71st RQS engineers shave heads, support fellow Airman's son

  • Published
  • By Airman 1st Class Brigitte Brantley
  • 23rd Wing Public Affairs
A group of Moody Airmen recently shaved their heads to show support for their fellow Airman's son, who is currently undergoing chemotherapy for acute lymphoblastic leukemia.

Several members from the 71st Rescue Squadron gathered together at the home of Tech. Sgt. Charles Giltner, 71st RQS plans and exercises NCO in-charge, and his wife Katrina, to show support for their 8-year-old son Sam.

"When we told Sam that we would have to shave off all his hair because it was falling out due to the effects of the chemotherapy treatment," said Mrs. Giltner. "He didn't want to do it because he thought the children at his school would make fun of him for not having hair. He didn't want to be different from them."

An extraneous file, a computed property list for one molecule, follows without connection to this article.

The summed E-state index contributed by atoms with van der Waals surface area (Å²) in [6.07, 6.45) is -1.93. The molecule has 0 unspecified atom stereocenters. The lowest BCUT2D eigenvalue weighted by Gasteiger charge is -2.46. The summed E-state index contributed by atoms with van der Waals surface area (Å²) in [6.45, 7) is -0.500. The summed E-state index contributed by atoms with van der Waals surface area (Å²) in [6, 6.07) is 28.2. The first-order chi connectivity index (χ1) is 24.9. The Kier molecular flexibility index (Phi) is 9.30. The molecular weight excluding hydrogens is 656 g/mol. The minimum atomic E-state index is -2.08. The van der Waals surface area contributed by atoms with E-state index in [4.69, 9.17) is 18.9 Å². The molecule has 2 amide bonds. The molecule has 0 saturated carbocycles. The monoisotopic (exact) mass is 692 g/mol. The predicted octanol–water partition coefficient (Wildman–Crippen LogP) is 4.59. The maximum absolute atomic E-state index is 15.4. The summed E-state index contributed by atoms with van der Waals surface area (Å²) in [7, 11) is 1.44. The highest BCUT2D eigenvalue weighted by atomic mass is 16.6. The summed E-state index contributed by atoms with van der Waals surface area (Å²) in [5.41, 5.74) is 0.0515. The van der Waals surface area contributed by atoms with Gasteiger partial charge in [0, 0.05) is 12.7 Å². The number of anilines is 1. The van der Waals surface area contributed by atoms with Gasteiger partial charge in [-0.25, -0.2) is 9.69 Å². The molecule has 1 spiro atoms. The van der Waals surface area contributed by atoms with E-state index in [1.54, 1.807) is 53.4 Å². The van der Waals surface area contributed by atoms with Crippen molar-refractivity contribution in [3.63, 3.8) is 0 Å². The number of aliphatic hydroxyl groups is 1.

With a little bit of convincing, they found a way to get him to shave his head without making him feel like it was a negative result of his diagnosis.

"Sam thought it was really cool that a group of adults would come out and shave their heads with him," Sergeant Giltner said. "Since there were many individuals who did this with him, it made him feel it was okay not to have hair."

To Sam, the action of the engineers shaving their heads meant a lot, but to the engineers, it was just helping a member of the Air Force family.

"When you are serving in the military, you're usually stationed far from home," said Staff Sgt. John Cooper, 71st RQS flight engineer. "This means that the individuals you serve with are like family and they are there to provide the support you need in difficult times, such as having one of your children diagnosed with a form of leukemia. Shaving my head to show support for Sam was an easy decision and I really hope he gets better."

Sam's father feels that what this group of men showed him is that the individuals in his squadron are truly more than just the people he works with.

"When so many of the guys from my squadron volunteered to shave their heads with my son, it meant a lot to me and my family," said Sergeant Giltner. "Engineers tend to be a small, tight-knit group of individuals and they thought nothing of doing this. Being stationed at Moody has felt more like we are part of a family than anywhere else we've been assigned."